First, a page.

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American freedom based on God as monarch

As America struggles with the highest inflation rates in a generation, it is helpful to look at the thinking of the founding fathers who rescued early America from an inflationary crisis and put us on the course of almost two centuries of price stability, with occasional short bouts of inflation and deflation. Interestingly it is John Witherspoon, whose thought we will look at most closely, who led the way in establishing sound money as part of the Constitution (https://www.amazon.com/Money-Finance-Rev-John-Witherspoon/dp/193657702X).

Upon the formation of the United States, the American colonists took a different tact than the typical compactual form. They separated the compact into two separate but intimately linked documents. The Declaration of Independence formed the social compact—a covenant, as it wholly relied on and called upon God’s providence in all arenas of governance. The second half came later, first under the Articles of Confederation; then later, in order to form a more perfect union, under the Constitution.

Donald Lutz explained, “The Declaration of Independence together with the first national constitution, the Articles of Confederation, were the Americans’ national compact…There was no need to replace the Declaration of Independence, since the people it created still existed. Changing the government but leaving the social compact untouched was in line not only with Locke’s theory but also with long-standing practice in America. If the social compact represented by the Declaration of Independence had not still been in effect, there would have been no basis for a new national constitution. Americans, then, still live under a national compact.”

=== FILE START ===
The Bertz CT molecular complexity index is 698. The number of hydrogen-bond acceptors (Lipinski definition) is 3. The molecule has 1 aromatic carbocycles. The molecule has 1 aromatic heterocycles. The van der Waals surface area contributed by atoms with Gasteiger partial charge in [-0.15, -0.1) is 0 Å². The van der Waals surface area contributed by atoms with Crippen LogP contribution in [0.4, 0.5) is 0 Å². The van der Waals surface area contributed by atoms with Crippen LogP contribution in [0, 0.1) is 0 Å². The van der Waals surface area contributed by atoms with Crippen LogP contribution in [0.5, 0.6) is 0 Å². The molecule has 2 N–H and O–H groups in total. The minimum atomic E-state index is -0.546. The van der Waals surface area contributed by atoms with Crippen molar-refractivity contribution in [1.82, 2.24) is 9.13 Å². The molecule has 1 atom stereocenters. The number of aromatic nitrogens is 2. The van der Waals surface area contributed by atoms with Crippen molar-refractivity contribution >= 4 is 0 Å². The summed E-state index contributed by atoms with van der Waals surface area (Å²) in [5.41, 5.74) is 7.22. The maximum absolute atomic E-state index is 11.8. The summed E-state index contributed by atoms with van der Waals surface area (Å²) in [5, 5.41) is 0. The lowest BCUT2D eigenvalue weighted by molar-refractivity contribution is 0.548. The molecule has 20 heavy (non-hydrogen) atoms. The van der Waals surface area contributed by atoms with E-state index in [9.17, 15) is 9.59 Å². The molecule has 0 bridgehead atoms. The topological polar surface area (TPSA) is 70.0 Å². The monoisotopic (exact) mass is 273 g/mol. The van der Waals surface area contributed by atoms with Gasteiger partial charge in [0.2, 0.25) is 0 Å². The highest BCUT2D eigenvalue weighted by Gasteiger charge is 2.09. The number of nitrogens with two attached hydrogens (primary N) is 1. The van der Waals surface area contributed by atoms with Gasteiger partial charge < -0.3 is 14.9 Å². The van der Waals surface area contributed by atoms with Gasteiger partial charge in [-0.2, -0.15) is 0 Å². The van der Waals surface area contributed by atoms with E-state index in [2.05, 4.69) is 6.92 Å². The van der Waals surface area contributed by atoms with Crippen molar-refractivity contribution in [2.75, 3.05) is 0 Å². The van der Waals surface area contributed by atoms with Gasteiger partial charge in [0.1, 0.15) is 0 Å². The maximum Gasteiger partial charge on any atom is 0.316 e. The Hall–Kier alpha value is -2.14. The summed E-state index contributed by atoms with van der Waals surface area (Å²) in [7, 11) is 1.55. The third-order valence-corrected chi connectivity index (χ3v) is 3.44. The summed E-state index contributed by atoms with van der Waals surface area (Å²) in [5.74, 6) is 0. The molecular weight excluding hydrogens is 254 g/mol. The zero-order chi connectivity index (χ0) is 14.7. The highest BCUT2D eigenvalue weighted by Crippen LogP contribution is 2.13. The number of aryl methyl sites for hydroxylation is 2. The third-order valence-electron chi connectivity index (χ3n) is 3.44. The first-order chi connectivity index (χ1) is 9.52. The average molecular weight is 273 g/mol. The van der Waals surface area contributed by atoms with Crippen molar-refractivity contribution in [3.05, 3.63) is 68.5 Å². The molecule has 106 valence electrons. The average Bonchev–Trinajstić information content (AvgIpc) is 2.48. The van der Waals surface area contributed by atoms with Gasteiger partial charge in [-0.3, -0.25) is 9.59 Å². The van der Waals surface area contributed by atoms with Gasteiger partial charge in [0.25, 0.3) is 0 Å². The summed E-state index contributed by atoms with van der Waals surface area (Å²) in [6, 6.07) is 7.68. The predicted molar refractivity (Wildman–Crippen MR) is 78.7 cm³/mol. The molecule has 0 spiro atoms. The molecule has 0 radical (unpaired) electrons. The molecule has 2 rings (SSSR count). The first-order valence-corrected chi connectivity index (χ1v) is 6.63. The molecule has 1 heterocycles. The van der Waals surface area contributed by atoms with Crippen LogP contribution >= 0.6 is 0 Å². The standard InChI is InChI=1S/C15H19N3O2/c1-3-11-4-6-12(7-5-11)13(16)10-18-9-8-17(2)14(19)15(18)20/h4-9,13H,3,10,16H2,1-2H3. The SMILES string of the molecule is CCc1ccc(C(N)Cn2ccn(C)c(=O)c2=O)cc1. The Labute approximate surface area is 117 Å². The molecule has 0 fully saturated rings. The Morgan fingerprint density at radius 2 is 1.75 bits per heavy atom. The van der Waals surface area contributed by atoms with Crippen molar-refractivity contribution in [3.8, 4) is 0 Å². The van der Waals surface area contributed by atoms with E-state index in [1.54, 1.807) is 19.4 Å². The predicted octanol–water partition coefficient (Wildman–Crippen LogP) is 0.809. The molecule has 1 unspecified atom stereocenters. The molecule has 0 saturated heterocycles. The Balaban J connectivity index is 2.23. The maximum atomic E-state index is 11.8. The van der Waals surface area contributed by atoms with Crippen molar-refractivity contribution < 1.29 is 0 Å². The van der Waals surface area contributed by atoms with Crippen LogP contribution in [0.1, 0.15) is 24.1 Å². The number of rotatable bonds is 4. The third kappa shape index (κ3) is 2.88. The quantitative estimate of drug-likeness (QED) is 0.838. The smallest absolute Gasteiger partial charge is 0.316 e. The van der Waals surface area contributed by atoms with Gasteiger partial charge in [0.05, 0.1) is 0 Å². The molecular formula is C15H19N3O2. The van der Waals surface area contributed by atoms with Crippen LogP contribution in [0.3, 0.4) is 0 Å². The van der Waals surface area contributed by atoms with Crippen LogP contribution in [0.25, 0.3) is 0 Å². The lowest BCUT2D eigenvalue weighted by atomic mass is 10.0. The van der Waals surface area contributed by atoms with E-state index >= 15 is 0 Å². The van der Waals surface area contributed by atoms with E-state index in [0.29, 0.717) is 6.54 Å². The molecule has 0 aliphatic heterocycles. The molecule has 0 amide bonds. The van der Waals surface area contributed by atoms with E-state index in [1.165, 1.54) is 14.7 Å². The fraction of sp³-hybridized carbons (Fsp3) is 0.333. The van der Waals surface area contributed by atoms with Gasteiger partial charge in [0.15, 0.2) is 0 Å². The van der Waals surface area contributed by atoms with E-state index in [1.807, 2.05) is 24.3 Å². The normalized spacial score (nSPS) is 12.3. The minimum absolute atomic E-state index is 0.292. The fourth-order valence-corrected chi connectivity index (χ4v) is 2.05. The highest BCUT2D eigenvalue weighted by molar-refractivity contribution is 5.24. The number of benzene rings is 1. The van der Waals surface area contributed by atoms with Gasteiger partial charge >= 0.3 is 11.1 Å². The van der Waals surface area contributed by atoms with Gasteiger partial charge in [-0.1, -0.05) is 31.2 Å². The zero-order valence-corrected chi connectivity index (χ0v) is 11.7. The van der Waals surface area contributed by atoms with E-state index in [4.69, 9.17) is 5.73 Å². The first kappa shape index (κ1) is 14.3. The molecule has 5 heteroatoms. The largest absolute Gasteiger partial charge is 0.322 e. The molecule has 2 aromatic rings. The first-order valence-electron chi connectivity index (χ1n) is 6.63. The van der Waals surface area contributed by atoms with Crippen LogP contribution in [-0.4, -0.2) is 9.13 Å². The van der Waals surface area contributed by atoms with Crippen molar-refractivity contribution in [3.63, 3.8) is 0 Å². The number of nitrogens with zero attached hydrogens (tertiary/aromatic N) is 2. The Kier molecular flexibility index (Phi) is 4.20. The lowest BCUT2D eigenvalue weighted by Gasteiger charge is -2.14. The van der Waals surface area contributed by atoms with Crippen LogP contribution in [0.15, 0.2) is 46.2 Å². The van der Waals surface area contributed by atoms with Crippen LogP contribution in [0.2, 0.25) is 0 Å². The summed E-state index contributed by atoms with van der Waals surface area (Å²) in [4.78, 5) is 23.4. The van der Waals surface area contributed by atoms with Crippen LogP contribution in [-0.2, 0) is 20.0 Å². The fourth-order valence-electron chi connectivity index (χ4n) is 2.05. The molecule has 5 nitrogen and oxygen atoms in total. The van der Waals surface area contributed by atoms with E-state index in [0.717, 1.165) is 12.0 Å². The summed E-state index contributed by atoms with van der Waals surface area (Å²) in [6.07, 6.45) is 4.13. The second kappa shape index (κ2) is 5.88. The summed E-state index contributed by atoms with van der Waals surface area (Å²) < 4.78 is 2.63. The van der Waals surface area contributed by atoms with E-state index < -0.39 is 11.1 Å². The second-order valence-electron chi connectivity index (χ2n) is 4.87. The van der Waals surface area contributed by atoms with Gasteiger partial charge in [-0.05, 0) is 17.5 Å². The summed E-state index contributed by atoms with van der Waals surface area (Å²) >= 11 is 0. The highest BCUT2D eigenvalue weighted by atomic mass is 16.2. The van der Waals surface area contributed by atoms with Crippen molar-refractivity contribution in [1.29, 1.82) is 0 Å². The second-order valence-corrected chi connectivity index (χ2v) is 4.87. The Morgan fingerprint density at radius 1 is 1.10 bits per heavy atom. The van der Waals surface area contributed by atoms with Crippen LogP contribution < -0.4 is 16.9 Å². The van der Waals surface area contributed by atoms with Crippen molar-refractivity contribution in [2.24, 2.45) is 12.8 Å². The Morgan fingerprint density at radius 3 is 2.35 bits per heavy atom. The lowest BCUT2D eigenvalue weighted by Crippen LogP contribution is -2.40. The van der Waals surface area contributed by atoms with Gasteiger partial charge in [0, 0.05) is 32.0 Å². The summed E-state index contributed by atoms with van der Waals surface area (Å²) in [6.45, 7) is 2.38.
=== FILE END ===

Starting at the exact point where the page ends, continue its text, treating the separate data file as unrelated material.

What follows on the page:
Separating the two parts–the social compact and constitution–allowed for the Great Experiment to experiment, but retain the direct and intimate link between each part and, even more importantly from a moral construct, keep God squarely where the American Colonies placed Him, as their king. Thomas Paine in Common Sense declared God the “proper Sovereign, the King of heaven.”

All of this behavior on the part of the Continental Congress was entirely in line with the State legislatures and what they had accomplished prior to the separation from England and upon the separation from England. All of the States ratified constitutions upon the departure from the Motherland reflecting this same pattern, although generally establishing both in a single compact; thus firmly linking these two features of social compact and constitution, and, of course, obedience to God. At the national level, “Americans still live under a national compact of which the Declaration is a part. The Declaration contains the grounding for the Constitution, as well as the values underlying the American system of government.”

This obedience to God as King, or Creator—as He was often referred to by many of the American Founders and Forefathers—is a manifestation of the philosophies of the renowned Scottish theologian Reverend Samuel Rutherford. Rutherford’s brilliant treatise on theology and politics, Lex, Rex, which influenced Enlightenment writers such as Locke and Montesquieu, but, also, Founding Fathers such as John Witherspoon, James Madison, and Thomas Jefferson. “[T]hat Being, who is the great Monarch of the universe,” as Colonial Pastor Chauncey Whittelsey eloquently stated.

John Witherspoon played multiple roles during the American Revolution. He was a signer of the Declaration of Independence, a member of the Second Continental Congress during the summer of 1776, a congressman, and served as a legislator for the State of New Jersey. He also served as the President of the College of New Jersey (Princeton University), where he oversaw the education of many of the Founding generation who served in congress, governorships, and state legislatures. Witherspoon, an immigrant from Scotland, deeply understood God’s Providence in the American Founding. In a sermon Witherspoon preached in May 1776, he advocated: